Decellularization involves chemical, enzymatic, and physical methods of removing cells and genetic information from a donor organ [10].  Immersion decellularization is the most common process of decellularization.  This method involves submerging an organ in detergent.  The detergent then diffuses towards the center of the organ.  Before the detergent reaches the cells in the organ’s interior, those cells start to deteriorate.  While they break down, they release enzymes that can impair the functioning of the scaffold [9].  Alternatively, perfusion decellularization utilizes the vasculature of the organ to quickly distribute the detergent to the entire organ.  According to researchers from Miromatrix Medical Inc., “most cells are located within 50–100 mm of a capillary, resulting in an exponential increase in the effective surface area of the detergent and decreased time to dissolve the cellular material” [9].  This accelerated pace means that cells do not have time to break down before they are stripped away.  Unlike immersion decellularization, perfusion decellularization leaves an entirely maintained scaffold and vascular network.

Once the cells and genetic information have been removed, the next step is to seed the scaffold with the recipient’s cells in a process called recellularization.  According to researchers from the Tulane University School of Medicine, “Recellularization requires appropriate cell sources, an optimal seeding method, and a physiologically relevant culture method, undoubtedly to be accomplished using a bioreactor” [11].  As far as the cell sources go, a variety of cell types have been used for recellularization, with the type depending on the experiment and the organ of interest.  These cell types include progenitor cells, embryonic stem cells, mesenchymal stem cells, and induced-pluripotent stem cells [11].  Seeding is often done through a method called perfusion recellularization, which, like perfusion decellularization, involves the use of perfusion to reach the entire organ.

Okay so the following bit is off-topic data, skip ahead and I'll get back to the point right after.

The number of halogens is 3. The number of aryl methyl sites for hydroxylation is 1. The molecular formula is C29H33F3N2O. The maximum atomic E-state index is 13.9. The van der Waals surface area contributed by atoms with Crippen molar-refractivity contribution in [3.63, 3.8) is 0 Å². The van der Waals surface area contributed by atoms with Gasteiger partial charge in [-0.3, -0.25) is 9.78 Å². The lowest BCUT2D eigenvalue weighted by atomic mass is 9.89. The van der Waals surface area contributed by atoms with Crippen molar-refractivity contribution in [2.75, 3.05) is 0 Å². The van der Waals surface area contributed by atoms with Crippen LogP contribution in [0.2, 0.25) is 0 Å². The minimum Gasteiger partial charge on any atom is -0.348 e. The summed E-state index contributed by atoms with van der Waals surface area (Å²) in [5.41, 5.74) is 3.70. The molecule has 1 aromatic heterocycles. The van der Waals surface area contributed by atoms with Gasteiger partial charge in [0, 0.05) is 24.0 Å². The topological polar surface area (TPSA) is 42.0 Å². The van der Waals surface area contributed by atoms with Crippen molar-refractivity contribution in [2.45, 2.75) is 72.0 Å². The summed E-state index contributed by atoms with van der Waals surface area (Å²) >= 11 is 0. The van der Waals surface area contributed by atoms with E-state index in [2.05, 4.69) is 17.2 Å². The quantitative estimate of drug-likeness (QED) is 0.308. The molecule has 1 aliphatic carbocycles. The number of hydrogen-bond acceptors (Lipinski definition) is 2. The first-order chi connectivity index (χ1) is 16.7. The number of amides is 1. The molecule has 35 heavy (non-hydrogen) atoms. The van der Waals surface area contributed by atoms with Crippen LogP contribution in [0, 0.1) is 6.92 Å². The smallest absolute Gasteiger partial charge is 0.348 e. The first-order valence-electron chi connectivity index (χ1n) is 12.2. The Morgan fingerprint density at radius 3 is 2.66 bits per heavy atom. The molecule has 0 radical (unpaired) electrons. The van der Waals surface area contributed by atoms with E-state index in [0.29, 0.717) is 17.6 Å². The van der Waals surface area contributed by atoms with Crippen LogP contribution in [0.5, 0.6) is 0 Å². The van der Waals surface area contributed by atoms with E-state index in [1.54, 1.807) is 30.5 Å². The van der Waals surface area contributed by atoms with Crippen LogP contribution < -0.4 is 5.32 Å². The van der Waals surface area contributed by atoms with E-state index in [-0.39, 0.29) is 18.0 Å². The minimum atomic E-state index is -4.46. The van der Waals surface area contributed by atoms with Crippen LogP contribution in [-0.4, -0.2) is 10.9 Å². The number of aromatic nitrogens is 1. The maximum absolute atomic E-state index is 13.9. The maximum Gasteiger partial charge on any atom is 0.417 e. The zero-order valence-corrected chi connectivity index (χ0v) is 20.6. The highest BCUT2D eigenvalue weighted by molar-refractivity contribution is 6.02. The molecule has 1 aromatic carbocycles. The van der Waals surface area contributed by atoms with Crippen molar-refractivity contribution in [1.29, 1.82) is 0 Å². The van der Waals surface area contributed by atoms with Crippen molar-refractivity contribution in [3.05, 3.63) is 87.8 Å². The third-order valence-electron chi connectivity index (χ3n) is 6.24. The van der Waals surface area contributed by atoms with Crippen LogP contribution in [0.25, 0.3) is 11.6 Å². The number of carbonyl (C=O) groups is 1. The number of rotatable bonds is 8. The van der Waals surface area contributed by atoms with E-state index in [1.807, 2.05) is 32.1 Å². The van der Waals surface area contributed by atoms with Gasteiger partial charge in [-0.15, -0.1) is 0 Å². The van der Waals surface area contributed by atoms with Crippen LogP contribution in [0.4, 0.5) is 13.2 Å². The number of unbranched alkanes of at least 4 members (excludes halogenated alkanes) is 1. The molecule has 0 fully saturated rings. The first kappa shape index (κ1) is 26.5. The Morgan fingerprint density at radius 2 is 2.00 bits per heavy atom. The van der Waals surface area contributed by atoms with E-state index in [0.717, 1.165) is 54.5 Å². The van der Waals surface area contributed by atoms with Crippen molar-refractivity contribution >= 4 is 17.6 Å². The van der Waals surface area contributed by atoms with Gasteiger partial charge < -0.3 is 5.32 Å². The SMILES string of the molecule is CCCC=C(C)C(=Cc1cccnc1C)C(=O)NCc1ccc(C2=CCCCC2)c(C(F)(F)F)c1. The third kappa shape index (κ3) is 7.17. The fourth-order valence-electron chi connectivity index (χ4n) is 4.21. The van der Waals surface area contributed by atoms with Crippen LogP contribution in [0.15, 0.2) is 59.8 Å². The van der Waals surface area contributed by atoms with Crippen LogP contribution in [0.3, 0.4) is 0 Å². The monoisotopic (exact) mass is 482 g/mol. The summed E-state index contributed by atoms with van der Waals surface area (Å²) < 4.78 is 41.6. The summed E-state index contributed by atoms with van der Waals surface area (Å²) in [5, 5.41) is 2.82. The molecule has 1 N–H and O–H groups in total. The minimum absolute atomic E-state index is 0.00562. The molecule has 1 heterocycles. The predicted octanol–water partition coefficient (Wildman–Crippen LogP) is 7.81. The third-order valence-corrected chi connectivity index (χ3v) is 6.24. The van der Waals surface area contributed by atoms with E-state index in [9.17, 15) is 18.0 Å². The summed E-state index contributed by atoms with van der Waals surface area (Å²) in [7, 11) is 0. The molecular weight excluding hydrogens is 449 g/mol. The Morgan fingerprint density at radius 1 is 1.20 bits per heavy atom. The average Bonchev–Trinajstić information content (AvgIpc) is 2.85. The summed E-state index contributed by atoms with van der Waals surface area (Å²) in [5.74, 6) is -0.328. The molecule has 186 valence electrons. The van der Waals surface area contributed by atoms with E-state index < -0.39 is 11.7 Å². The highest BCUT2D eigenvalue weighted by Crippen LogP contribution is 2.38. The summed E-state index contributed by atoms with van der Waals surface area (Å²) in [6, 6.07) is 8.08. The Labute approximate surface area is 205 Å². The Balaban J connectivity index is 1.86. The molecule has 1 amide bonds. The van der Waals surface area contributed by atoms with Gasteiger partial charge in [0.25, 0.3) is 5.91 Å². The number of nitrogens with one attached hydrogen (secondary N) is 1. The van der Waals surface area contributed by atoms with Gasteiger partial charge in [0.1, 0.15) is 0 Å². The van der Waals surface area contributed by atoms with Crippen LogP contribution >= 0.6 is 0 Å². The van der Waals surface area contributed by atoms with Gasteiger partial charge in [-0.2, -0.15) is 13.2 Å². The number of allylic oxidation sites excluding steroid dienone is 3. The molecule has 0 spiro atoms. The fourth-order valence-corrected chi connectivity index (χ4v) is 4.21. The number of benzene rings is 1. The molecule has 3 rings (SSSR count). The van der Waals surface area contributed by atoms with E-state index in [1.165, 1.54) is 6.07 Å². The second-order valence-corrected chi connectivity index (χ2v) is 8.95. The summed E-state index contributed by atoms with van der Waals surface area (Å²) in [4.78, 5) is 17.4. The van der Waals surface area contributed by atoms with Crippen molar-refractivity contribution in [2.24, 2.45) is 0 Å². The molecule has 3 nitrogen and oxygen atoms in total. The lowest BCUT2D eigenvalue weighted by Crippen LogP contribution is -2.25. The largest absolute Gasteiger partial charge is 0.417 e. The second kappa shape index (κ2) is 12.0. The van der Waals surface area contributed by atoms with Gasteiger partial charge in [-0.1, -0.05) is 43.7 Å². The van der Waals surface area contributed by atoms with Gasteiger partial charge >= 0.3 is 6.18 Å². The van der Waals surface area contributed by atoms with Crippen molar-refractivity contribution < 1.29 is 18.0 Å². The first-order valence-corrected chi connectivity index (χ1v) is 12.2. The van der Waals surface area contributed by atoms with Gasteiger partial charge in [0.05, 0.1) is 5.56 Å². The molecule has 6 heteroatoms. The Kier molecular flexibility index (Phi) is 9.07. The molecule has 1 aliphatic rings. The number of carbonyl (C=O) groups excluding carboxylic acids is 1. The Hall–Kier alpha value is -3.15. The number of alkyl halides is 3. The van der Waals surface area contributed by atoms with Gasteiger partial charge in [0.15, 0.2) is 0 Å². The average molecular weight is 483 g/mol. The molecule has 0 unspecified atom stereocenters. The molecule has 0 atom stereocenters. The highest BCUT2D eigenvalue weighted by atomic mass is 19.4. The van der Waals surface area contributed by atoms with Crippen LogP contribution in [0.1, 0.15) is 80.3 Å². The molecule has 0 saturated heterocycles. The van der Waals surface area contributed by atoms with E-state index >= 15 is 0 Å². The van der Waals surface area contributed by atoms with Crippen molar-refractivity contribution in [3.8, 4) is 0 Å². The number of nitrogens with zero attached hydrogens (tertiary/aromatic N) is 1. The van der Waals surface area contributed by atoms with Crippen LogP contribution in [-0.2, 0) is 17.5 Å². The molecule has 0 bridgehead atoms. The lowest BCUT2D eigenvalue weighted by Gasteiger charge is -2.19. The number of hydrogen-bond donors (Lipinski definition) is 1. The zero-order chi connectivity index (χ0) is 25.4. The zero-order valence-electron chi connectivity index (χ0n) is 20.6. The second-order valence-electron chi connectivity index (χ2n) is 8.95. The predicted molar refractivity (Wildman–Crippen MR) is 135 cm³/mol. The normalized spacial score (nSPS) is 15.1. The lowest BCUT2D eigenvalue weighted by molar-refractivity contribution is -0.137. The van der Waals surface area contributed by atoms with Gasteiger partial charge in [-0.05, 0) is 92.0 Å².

Decellularization is a promising technology that, while imperfect, could significantly abate the issues associated with the transplant waiting list.  Importantly, this process is not limited to typical donor organs.  Researchers believe that it could also be used on deceased human nontransplantable organs or on human-sized animal organs (such as porcine organs), vastly expanding the number of organs available for transplant [12].  By widening the pool of available donor organs, the method of decellularization and recellularization has the potential to significantly reduce the length of the transplant waiting list.  Although this process could make significant improvements to the organ transplant system, this method does not allow organ shape and size to be personalized to the recipient.  The resulting organs are entirely dependent on what donor organs are available.